The three nations connected to Para Wirra are the Peramangk, Ngadjuri and Kaurna nations. Tapering gradually to meet the Barossa Valley and the mallee plains, the rugged Mount Lofty Ranges and South Para River form a natural meeting place for the Kaurna people across the Adelaide plains; the Peramangk people to the east; and the Ngadjuri people to the north.
Translated from the Kaurna language, ‘Para’ (really Pari) means river, creek or gully. ‘Wirra’ means forest. So Para Wirra is the forest where a waterway (river or creek) flows. Today, Para Wirra Conservation Park is an important area for all three nations, and National Parks are working with them to develop and promote cultural interpretation of the park.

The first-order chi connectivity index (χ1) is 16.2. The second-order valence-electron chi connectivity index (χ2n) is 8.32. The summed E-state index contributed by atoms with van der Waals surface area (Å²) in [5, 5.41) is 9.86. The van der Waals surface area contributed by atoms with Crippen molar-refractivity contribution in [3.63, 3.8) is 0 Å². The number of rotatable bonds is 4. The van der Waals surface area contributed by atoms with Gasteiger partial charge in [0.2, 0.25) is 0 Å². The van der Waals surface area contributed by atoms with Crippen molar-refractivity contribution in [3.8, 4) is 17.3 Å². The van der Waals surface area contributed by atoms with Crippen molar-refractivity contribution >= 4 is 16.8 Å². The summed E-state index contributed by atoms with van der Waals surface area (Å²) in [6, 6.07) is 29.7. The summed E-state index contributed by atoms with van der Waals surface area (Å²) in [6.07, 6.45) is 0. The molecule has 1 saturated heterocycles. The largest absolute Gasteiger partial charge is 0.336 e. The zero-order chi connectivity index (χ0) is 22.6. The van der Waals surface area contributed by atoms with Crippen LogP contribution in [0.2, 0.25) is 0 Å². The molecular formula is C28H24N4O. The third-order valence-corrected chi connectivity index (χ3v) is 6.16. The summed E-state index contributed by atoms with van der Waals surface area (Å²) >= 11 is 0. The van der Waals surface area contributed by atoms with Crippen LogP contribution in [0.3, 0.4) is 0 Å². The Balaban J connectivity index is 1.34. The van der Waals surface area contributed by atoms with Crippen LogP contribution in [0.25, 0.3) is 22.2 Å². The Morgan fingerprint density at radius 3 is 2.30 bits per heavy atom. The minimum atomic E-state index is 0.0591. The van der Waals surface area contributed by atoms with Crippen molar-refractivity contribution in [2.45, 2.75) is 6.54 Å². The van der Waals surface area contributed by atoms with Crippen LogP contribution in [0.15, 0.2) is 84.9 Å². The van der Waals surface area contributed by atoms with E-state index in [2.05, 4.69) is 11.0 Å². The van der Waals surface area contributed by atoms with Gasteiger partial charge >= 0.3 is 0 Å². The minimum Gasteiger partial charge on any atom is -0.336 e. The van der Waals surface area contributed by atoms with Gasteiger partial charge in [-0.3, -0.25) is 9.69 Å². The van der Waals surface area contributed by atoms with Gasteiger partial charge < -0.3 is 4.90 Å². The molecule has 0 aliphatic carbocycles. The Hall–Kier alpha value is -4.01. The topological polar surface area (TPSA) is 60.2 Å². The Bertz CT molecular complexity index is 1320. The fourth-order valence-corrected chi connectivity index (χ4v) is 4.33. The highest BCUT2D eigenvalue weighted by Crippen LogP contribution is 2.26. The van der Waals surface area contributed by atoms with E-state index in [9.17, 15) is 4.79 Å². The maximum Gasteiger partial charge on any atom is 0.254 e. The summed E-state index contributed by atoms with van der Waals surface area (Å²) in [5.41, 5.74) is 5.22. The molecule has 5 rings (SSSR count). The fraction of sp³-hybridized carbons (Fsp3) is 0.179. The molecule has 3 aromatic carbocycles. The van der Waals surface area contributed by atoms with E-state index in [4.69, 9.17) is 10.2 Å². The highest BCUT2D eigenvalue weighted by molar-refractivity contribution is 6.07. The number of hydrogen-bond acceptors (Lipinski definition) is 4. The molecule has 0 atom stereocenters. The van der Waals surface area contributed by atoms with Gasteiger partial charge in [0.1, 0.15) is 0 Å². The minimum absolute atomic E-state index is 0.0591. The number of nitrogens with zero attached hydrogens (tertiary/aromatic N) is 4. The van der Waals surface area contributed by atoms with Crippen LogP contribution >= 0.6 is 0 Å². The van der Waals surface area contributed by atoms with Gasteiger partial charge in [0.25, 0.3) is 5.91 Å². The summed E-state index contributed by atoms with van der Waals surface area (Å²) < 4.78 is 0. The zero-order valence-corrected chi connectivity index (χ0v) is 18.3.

Aboriginal peoples have occupied, enjoyed and managed the lands and waters of this State for thousands of generations. For Aboriginal first nations, creation ancestors laid down the laws of the Country and bestowed a range of customary rights and obligations to the many Aboriginal Nations across our state.
There are many places across the State that have great spiritual significance to Aboriginal first nations. At some of these places Aboriginal cultural protocols, such as restricted access, are promoted and visitors are asked to respect the wishes of Traditional Owners.
In places where protocols are not promoted visitors are asked to show respect by not touching or removing anything, and make sure you take all your rubbish with you when you leave.
Aboriginal peoples continue to play an active role in caring for their Country, including in parks across South Australia.